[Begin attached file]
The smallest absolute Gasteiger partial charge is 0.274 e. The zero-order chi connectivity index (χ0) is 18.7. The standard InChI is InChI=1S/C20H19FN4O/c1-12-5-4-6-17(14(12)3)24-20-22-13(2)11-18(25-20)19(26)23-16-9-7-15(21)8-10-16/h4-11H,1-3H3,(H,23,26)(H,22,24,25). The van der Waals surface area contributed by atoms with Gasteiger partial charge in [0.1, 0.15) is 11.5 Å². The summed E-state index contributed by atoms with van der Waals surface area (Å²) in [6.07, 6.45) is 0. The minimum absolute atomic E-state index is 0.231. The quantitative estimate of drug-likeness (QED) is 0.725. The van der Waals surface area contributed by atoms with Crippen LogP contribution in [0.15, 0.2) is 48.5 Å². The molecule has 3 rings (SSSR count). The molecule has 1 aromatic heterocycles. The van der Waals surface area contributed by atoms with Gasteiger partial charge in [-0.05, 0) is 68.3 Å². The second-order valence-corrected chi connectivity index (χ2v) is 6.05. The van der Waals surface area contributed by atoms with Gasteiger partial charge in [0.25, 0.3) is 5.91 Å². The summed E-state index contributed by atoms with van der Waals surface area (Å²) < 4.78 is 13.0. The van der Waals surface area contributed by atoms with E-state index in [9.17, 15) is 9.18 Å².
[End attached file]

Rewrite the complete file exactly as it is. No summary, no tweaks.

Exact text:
The smallest absolute Gasteiger partial charge is 0.274 e. The zero-order chi connectivity index (χ0) is 18.7. The standard InChI is InChI=1S/C20H19FN4O/c1-12-5-4-6-17(14(12)3)24-20-22-13(2)11-18(25-20)19(26)23-16-9-7-15(21)8-10-16/h4-11H,1-3H3,(H,23,26)(H,22,24,25). The van der Waals surface area contributed by atoms with Gasteiger partial charge in [0.1, 0.15) is 11.5 Å². The summed E-state index contributed by atoms with van der Waals surface area (Å²) in [6.07, 6.45) is 0. The minimum absolute atomic E-state index is 0.231. The quantitative estimate of drug-likeness (QED) is 0.725. The van der Waals surface area contributed by atoms with Crippen LogP contribution in [0.15, 0.2) is 48.5 Å². The molecule has 3 rings (SSSR count). The molecule has 1 aromatic heterocycles. The van der Waals surface area contributed by atoms with Gasteiger partial charge in [-0.05, 0) is 68.3 Å². The second-order valence-corrected chi connectivity index (χ2v) is 6.05. The van der Waals surface area contributed by atoms with Gasteiger partial charge in [0.25, 0.3) is 5.91 Å². The summed E-state index contributed by atoms with van der Waals surface area (Å²) < 4.78 is 13.0. The van der Waals surface area contributed by atoms with E-state index in [9.17, 15) is 9.18 Å².